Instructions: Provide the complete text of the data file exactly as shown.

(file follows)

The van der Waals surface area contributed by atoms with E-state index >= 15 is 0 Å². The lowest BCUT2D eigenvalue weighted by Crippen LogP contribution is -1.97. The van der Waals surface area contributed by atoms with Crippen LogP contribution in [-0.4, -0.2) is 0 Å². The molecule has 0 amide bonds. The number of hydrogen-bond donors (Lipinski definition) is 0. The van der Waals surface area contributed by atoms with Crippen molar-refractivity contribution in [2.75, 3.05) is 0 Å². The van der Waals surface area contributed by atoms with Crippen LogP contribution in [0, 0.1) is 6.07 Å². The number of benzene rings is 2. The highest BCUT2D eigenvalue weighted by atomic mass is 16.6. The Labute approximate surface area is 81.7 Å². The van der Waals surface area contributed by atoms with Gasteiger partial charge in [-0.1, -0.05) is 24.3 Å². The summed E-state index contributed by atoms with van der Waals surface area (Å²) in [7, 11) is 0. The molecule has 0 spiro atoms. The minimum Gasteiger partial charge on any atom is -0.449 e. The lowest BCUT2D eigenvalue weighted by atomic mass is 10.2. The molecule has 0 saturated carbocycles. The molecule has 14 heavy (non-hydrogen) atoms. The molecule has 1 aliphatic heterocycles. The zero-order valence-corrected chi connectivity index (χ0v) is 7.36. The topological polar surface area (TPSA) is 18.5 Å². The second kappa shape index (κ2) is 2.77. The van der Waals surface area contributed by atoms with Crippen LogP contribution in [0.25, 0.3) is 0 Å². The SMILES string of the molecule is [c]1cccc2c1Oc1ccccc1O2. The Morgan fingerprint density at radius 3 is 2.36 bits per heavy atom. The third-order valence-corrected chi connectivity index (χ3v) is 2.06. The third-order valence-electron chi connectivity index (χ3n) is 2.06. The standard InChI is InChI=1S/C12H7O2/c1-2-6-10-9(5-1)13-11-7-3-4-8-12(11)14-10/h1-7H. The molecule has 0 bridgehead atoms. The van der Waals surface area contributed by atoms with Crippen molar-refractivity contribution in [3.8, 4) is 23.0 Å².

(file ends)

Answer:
The van der Waals surface area contributed by atoms with E-state index >= 15 is 0 Å². The lowest BCUT2D eigenvalue weighted by Crippen LogP contribution is -1.97. The van der Waals surface area contributed by atoms with Crippen LogP contribution in [-0.4, -0.2) is 0 Å². The molecule has 0 amide bonds. The number of hydrogen-bond donors (Lipinski definition) is 0. The van der Waals surface area contributed by atoms with Crippen molar-refractivity contribution in [2.75, 3.05) is 0 Å². The van der Waals surface area contributed by atoms with Crippen LogP contribution in [0, 0.1) is 6.07 Å². The number of benzene rings is 2. The highest BCUT2D eigenvalue weighted by atomic mass is 16.6. The Labute approximate surface area is 81.7 Å². The van der Waals surface area contributed by atoms with Gasteiger partial charge in [-0.1, -0.05) is 24.3 Å². The summed E-state index contributed by atoms with van der Waals surface area (Å²) in [7, 11) is 0. The molecule has 0 spiro atoms. The minimum Gasteiger partial charge on any atom is -0.449 e. The lowest BCUT2D eigenvalue weighted by atomic mass is 10.2. The molecule has 0 saturated carbocycles. The molecule has 14 heavy (non-hydrogen) atoms. The molecule has 1 aliphatic heterocycles. The zero-order valence-corrected chi connectivity index (χ0v) is 7.36. The topological polar surface area (TPSA) is 18.5 Å². The second kappa shape index (κ2) is 2.77. The van der Waals surface area contributed by atoms with Crippen LogP contribution in [0.25, 0.3) is 0 Å². The SMILES string of the molecule is [c]1cccc2c1Oc1ccccc1O2. The Morgan fingerprint density at radius 3 is 2.36 bits per heavy atom. The third-order valence-corrected chi connectivity index (χ3v) is 2.06. The third-order valence-electron chi connectivity index (χ3n) is 2.06. The standard InChI is InChI=1S/C12H7O2/c1-2-6-10-9(5-1)13-11-7-3-4-8-12(11)14-10/h1-7H. The molecule has 0 bridgehead atoms. The van der Waals surface area contributed by atoms with Crippen molar-refractivity contribution in [3.8, 4) is 23.0 Å².